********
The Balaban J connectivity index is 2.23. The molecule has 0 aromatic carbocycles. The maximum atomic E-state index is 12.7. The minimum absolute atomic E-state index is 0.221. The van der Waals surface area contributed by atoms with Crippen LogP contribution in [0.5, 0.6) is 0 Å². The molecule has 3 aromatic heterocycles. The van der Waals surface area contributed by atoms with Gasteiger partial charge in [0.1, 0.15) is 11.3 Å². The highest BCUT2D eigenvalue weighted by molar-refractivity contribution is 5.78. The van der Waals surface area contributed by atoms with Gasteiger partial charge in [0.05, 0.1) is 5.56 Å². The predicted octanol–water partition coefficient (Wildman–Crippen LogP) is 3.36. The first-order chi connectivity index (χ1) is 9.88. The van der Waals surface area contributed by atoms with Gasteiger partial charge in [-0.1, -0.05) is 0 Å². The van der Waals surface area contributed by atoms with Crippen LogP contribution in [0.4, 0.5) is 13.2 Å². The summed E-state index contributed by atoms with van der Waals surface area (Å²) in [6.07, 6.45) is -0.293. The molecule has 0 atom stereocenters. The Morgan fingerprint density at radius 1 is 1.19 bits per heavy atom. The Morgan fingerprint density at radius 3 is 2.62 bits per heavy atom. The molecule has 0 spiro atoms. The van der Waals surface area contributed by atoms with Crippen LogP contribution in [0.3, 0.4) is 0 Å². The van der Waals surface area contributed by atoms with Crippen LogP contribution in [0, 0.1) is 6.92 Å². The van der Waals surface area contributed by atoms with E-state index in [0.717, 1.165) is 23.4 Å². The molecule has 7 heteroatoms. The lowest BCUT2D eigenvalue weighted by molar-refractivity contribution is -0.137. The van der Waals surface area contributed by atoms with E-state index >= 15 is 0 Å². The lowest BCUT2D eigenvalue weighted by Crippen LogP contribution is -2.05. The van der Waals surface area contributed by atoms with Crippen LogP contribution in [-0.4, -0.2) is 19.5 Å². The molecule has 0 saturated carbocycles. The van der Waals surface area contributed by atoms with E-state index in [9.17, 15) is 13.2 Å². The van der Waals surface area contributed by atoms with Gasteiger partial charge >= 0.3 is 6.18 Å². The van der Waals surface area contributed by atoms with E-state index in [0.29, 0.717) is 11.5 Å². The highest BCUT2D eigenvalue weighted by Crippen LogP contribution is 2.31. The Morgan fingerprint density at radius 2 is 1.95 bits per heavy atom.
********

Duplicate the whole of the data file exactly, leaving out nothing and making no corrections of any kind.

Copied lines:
The Balaban J connectivity index is 2.23. The molecule has 0 aromatic carbocycles. The maximum atomic E-state index is 12.7. The minimum absolute atomic E-state index is 0.221. The van der Waals surface area contributed by atoms with Crippen LogP contribution in [0.5, 0.6) is 0 Å². The molecule has 3 aromatic heterocycles. The van der Waals surface area contributed by atoms with Gasteiger partial charge in [0.1, 0.15) is 11.3 Å². The highest BCUT2D eigenvalue weighted by molar-refractivity contribution is 5.78. The van der Waals surface area contributed by atoms with Gasteiger partial charge in [0.05, 0.1) is 5.56 Å². The predicted octanol–water partition coefficient (Wildman–Crippen LogP) is 3.36. The first-order chi connectivity index (χ1) is 9.88. The van der Waals surface area contributed by atoms with Gasteiger partial charge in [-0.1, -0.05) is 0 Å². The van der Waals surface area contributed by atoms with Crippen LogP contribution in [0.4, 0.5) is 13.2 Å². The summed E-state index contributed by atoms with van der Waals surface area (Å²) in [6.07, 6.45) is -0.293. The molecule has 0 atom stereocenters. The Morgan fingerprint density at radius 1 is 1.19 bits per heavy atom. The Morgan fingerprint density at radius 3 is 2.62 bits per heavy atom. The molecule has 0 spiro atoms. The van der Waals surface area contributed by atoms with Crippen LogP contribution in [0.3, 0.4) is 0 Å². The van der Waals surface area contributed by atoms with Crippen LogP contribution in [0, 0.1) is 6.92 Å². The van der Waals surface area contributed by atoms with E-state index in [0.717, 1.165) is 23.4 Å². The molecule has 7 heteroatoms. The lowest BCUT2D eigenvalue weighted by molar-refractivity contribution is -0.137. The van der Waals surface area contributed by atoms with E-state index >= 15 is 0 Å². The lowest BCUT2D eigenvalue weighted by Crippen LogP contribution is -2.05. The van der Waals surface area contributed by atoms with Crippen LogP contribution in [-0.4, -0.2) is 19.5 Å². The molecule has 0 saturated carbocycles. The van der Waals surface area contributed by atoms with E-state index in [9.17, 15) is 13.2 Å². The van der Waals surface area contributed by atoms with Gasteiger partial charge >= 0.3 is 6.18 Å². The van der Waals surface area contributed by atoms with E-state index in [0.29, 0.717) is 11.5 Å². The highest BCUT2D eigenvalue weighted by Crippen LogP contribution is 2.31. The Morgan fingerprint density at radius 2 is 1.95 bits per heavy atom.